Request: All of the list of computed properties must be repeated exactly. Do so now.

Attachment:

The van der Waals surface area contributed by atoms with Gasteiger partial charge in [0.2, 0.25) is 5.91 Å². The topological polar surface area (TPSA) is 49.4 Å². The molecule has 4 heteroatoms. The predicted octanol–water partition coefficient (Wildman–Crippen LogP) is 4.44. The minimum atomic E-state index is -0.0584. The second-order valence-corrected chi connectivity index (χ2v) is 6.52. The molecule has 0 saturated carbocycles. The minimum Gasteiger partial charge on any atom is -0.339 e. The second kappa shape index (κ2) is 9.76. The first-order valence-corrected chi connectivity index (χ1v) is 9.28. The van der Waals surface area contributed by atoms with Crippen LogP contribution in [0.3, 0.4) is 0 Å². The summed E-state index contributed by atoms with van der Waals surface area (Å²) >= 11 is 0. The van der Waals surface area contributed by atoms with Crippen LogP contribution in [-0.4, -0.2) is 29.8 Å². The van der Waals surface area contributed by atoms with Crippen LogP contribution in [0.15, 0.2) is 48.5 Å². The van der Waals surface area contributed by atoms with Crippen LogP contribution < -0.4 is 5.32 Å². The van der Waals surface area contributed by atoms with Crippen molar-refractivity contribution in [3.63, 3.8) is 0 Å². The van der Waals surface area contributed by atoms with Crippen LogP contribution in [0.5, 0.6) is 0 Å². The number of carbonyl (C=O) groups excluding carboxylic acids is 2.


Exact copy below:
The van der Waals surface area contributed by atoms with Gasteiger partial charge in [0.2, 0.25) is 5.91 Å². The topological polar surface area (TPSA) is 49.4 Å². The molecule has 4 heteroatoms. The predicted octanol–water partition coefficient (Wildman–Crippen LogP) is 4.44. The minimum atomic E-state index is -0.0584. The second-order valence-corrected chi connectivity index (χ2v) is 6.52. The molecule has 0 saturated carbocycles. The minimum Gasteiger partial charge on any atom is -0.339 e. The second kappa shape index (κ2) is 9.76. The first-order valence-corrected chi connectivity index (χ1v) is 9.28. The van der Waals surface area contributed by atoms with Crippen LogP contribution in [0.3, 0.4) is 0 Å². The summed E-state index contributed by atoms with van der Waals surface area (Å²) >= 11 is 0. The van der Waals surface area contributed by atoms with Crippen LogP contribution in [-0.4, -0.2) is 29.8 Å². The van der Waals surface area contributed by atoms with Crippen LogP contribution in [0.15, 0.2) is 48.5 Å². The van der Waals surface area contributed by atoms with Crippen LogP contribution < -0.4 is 5.32 Å². The van der Waals surface area contributed by atoms with Crippen molar-refractivity contribution in [3.63, 3.8) is 0 Å². The van der Waals surface area contributed by atoms with Crippen LogP contribution in [0.5, 0.6) is 0 Å². The number of carbonyl (C=O) groups excluding carboxylic acids is 2.